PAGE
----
Been noticing more typos and other errors in articles, posts, and other materials prepared by the media? You’re not alone. We all make mistakes (I’ll admit to more than my share), but newspapers and other professional media outlets used to have procedures in place — such as a team of eagle-eyed copy editors — to catch and correct those mistakes before they would reach the public.
Today, most of the copy editors are long gone and reporters post stories without having anyone else review them, often under pressure to get them online as quickly as possible. Plus, far too many reporters put their complete faith and trust in spellcheckers. While those are amazing pieces of software, most can’t determine whether you used the wrong word, especially when you choose a word that sounds the same but has a completely different meaning. Among recent examples I’ve seen:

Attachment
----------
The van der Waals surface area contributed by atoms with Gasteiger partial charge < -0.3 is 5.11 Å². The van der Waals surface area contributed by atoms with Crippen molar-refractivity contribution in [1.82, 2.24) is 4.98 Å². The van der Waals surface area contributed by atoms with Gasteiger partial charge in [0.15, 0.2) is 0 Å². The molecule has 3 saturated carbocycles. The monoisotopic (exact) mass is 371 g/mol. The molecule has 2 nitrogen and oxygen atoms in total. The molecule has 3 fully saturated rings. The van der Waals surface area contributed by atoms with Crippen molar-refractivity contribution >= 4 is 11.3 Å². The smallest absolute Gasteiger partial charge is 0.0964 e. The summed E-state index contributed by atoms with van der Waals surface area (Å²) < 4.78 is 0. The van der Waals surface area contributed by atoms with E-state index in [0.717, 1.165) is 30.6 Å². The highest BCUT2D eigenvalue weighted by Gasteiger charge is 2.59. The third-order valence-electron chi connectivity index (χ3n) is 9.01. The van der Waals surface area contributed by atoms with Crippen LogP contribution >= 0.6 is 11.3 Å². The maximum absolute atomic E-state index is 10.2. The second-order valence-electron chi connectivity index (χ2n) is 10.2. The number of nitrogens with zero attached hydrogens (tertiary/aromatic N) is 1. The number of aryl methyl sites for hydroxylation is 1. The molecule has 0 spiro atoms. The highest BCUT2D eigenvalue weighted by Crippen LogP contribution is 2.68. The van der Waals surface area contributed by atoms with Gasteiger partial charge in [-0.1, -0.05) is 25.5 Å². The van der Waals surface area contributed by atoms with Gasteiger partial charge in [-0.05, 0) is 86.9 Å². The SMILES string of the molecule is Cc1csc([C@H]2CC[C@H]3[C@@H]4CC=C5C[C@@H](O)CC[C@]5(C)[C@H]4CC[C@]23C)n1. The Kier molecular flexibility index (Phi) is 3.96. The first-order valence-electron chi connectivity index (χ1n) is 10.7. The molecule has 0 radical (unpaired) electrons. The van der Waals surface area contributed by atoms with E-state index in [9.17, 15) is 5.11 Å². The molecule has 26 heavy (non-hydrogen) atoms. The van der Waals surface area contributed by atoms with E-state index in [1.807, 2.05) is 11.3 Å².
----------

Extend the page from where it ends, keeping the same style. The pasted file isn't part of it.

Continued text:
A January Indianapolis Business Journal interview contained repeated references to the interviewee’s “tenants,” although the individual had nothing to do with real estate. Tenants are people or organizations who rent or lease space. The word the writer should have used was “tenets,” referring to guiding principles or philosophies.
In February, an IndyStar.com article about a movie inspired by the Andy Griffith TV show got the show’s title right, but Barney must have been the web editor who changed the news page headline to read “‘Andy-Griffin’-inspired movie to film in Indiana.” Not only was the name wrong, but what the heck was that hyphen doing between Andy and Griffin?
A March 30 IndyStar “Coronavirus Watch” email went out with a subject line that read “Cases sore in Marion County.” Yes, I’m sure that’s painful, but the word they were looking for is “soar,” meaning to climb dramatically. (To the writer’s credit, he quickly reposted with an apology.)